Let's say we have a ship with all systems integrated into a electronic network, and we have a human integrated into this electronic network wirelessly through implants to act as a sort of management system. The human can control all functions of the ship mentally just as an extension of the body, and is not physically attached to the ship, so he/she can leave the ship as he/she wants, but will not be able to take control the ship from far way without equipment. Legally, would this make the person the master/captain of the ship, as in he/she has ultimate authority and responsibility over the ship, crew and cargo? What other roles on a seagoing ship could such a person fit?


closed as off-topic by ArtOfCode, JDSweetBeat, Vincent, Ghanima, JDługosz Apr 14 '15 at 0:27

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  • 2
    $\begingroup$ It makes them the pilot or one of the pilots. $\endgroup$ – Samuel Apr 13 '15 at 16:47
  • $\begingroup$ Zhehao are you asking if controlling the vessel makes a person the Captain? $\endgroup$ – James Apr 13 '15 at 18:10
  • $\begingroup$ In a way, wouldn't this make the person part of the ship? After all, most modern ships have an autopilot, but the autopilot doesn't have a rank. $\endgroup$ – Ryan Krage Apr 13 '15 at 19:07
  • 1
    $\begingroup$ The Anne MacCaffrey book "The Ship Who Sang" is about a time when handicapped people are wired into the innards of spaceships and become their operating system. $\endgroup$ – Paul Chernoch Apr 13 '15 at 19:16
  • $\begingroup$ The question reminds me of I-401 from Aoki Hagane no Arpeggio: Ars Nova... $\endgroup$ – Aify Apr 13 '15 at 22:40

This depends on who he answers to.

Traditionally in maritime law, the master of the vessel is the captain. This legal distinction is to mark a difference between the actual master, and the current conning officer, pilot, helmsman or such.

If your person has vested in him the power to decide where to go and who to shoot at, he is probably the master of the vessel.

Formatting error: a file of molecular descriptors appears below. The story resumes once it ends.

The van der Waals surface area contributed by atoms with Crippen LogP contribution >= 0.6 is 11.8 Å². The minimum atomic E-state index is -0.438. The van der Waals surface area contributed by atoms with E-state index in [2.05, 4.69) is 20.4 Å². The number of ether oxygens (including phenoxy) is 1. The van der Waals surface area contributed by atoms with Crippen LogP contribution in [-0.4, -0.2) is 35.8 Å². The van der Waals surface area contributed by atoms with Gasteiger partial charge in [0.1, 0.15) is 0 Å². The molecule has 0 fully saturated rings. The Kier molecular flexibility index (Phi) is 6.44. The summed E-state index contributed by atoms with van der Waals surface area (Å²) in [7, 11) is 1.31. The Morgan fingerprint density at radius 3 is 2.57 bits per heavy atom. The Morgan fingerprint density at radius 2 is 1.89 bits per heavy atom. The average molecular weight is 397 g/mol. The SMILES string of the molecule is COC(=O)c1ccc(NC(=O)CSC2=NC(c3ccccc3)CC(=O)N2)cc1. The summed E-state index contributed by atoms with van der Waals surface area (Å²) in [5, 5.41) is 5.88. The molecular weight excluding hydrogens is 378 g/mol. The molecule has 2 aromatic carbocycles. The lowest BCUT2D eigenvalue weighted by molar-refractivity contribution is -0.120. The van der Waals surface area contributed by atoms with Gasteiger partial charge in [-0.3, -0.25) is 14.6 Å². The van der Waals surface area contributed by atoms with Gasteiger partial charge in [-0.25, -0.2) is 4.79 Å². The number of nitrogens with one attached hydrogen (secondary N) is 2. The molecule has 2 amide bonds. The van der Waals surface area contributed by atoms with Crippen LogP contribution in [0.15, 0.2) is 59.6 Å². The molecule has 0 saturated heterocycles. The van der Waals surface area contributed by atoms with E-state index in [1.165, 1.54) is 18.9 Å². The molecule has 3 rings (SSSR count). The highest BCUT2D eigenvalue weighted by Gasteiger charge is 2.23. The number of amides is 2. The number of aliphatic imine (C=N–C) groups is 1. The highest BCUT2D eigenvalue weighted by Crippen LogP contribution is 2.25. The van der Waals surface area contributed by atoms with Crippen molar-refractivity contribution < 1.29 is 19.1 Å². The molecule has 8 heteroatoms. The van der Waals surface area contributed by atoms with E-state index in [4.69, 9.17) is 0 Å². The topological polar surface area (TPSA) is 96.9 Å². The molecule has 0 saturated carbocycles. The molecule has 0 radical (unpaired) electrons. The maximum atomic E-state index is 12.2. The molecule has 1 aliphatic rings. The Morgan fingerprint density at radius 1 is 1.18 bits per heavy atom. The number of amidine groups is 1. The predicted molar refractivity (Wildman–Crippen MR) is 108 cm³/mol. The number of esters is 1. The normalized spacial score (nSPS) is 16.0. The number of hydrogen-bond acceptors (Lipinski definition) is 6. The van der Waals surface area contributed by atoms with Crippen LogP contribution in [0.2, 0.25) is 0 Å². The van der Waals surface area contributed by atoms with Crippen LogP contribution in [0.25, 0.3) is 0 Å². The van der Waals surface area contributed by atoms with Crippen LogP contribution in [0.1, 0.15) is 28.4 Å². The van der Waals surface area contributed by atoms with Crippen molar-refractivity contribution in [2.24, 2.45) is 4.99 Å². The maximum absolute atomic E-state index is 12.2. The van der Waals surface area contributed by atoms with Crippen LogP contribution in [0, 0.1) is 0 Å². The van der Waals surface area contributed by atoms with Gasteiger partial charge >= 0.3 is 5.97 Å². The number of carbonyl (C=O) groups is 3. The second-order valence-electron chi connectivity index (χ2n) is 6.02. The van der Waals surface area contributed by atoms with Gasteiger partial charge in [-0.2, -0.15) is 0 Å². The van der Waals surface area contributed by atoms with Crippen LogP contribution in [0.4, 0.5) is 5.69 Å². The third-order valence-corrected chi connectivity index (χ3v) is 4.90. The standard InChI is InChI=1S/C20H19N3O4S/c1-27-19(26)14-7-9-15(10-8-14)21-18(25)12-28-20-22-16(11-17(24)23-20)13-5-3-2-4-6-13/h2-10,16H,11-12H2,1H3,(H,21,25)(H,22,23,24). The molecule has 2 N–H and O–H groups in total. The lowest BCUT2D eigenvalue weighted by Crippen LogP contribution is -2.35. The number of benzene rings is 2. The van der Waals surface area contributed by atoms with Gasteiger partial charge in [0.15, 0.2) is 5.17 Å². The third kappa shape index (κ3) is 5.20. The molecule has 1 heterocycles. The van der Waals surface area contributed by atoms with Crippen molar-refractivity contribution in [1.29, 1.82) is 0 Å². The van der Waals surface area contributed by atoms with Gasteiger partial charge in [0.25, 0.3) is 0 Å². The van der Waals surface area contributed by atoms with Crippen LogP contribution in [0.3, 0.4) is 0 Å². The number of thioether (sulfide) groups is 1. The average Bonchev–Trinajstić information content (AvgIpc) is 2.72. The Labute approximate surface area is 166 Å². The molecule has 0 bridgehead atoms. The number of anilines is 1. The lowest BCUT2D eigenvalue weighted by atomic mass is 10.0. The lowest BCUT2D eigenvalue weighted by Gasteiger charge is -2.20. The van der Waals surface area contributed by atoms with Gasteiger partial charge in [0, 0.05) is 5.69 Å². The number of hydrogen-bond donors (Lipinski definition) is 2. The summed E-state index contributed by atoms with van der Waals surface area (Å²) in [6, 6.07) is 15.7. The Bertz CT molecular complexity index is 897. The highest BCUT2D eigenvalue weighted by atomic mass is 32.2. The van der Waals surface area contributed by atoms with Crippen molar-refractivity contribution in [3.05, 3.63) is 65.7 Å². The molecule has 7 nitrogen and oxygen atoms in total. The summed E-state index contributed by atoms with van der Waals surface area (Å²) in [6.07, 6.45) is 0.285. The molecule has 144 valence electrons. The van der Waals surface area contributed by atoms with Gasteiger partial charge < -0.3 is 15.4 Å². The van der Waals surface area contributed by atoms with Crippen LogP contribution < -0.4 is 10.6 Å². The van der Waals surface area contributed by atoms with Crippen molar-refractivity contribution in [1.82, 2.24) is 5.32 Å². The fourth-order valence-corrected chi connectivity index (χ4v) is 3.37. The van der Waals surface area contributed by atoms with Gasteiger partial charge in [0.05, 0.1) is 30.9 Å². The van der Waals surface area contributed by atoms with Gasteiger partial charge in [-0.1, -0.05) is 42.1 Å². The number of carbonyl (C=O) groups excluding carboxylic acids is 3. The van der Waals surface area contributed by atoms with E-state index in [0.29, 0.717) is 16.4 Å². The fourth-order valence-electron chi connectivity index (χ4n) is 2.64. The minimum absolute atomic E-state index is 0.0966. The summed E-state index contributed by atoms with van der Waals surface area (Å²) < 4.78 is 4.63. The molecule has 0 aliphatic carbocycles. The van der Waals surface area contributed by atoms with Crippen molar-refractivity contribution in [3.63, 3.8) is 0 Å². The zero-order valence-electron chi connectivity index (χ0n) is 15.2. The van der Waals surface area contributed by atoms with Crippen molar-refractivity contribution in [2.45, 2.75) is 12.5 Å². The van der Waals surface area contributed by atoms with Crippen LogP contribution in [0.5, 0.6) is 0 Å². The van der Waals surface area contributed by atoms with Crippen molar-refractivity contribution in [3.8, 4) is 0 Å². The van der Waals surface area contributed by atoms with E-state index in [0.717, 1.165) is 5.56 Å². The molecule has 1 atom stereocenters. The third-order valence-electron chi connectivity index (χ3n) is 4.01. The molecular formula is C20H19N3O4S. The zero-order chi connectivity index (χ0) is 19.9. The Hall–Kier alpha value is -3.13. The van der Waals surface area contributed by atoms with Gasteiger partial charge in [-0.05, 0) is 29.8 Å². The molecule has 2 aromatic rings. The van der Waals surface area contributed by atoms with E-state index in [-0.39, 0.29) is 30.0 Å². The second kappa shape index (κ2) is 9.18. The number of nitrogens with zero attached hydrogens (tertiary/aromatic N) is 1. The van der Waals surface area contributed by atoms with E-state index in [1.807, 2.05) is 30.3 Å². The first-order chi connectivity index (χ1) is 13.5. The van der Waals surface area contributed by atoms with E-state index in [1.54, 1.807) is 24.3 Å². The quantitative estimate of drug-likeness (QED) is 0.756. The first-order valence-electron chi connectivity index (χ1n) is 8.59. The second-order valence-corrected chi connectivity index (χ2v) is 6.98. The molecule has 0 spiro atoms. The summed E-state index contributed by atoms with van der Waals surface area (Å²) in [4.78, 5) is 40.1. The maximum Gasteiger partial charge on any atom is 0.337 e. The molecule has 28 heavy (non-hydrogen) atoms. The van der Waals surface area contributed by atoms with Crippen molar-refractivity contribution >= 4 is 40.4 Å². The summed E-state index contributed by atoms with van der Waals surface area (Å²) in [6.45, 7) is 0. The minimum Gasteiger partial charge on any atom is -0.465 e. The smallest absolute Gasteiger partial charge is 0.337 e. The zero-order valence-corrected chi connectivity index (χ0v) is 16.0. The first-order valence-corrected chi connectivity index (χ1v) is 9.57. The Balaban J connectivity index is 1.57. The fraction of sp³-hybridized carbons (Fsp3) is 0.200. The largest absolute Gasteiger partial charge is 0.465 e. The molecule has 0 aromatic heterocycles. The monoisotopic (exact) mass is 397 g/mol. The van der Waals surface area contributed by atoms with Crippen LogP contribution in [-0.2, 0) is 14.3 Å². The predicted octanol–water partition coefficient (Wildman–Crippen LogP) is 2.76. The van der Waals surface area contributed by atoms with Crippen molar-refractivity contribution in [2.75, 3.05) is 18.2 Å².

Now if he is not the highest ranking person on board, and especially if he wasn't the only person who could do this, then he would most likely be the conning officer. No helmsman would ever have this level of control of a vessel - helmsman is one of the very first watches new personnel learn, and they couldn't reasonably be expected to maneuver the ship in battle - they just turn the vessel how they were told by the Conn.

If there were commercial shipping lanes with hidden obstructions, this person could also be a pilot. The pilot is brought on board a vessel because he has specific knowledge of where to go and not to go for vessels of a certain draft- accurate to inches. If the system was interoperable, professional pilots could come aboard and take control for the duration of the lane, usually no more than a few miles of difficult waterway.


I think legally it could make this person the captain*, though I guess it wouldn't have to. Captain is mostly a title, and should be the person who knows the big picture of the sea the best, how to make decisions, and how to lead men. If this person just acts as an interface, as in the captain gives an order and this person makes it happen, then it could be a first mate, or maybe some new title. Just being able to run the ship doesn't mean you have to be captain, especially if you aren't familiar with the sea.

That being said, if this person is the captain, and is able to control any part of the ship mentally, do you still need a crew?

* I am not a sea lawyer.


What would this person's status be "legally"? I don't think that question is answerable. As no such technology presently exists, you're asking what the law says about a hypothetical situation that is unlikely to come about any time soon. If and when such a hook-up was invented, who knows what laws governments would pass? Different countries might have different laws.

I suppose we could make guesses based on analogy with current situations. Like -- and I don't claim to be any sort of expert on maritime law -- but the fact that a person is physically in control of a ship doesn't make him the "master" or "captain" of the ship. When the captain gets lunch or goes to sleep and someone else takes over the helm, that person doesn't become the captain. Indeed on navy vessels with large crews, the captain doesn't directly control much of anything. The captain doesn't personally run down to the engine room and set the engine speed, then run to the torpedo room to load and fire a torpedo, etc. He gives orders to others and they carry them out.


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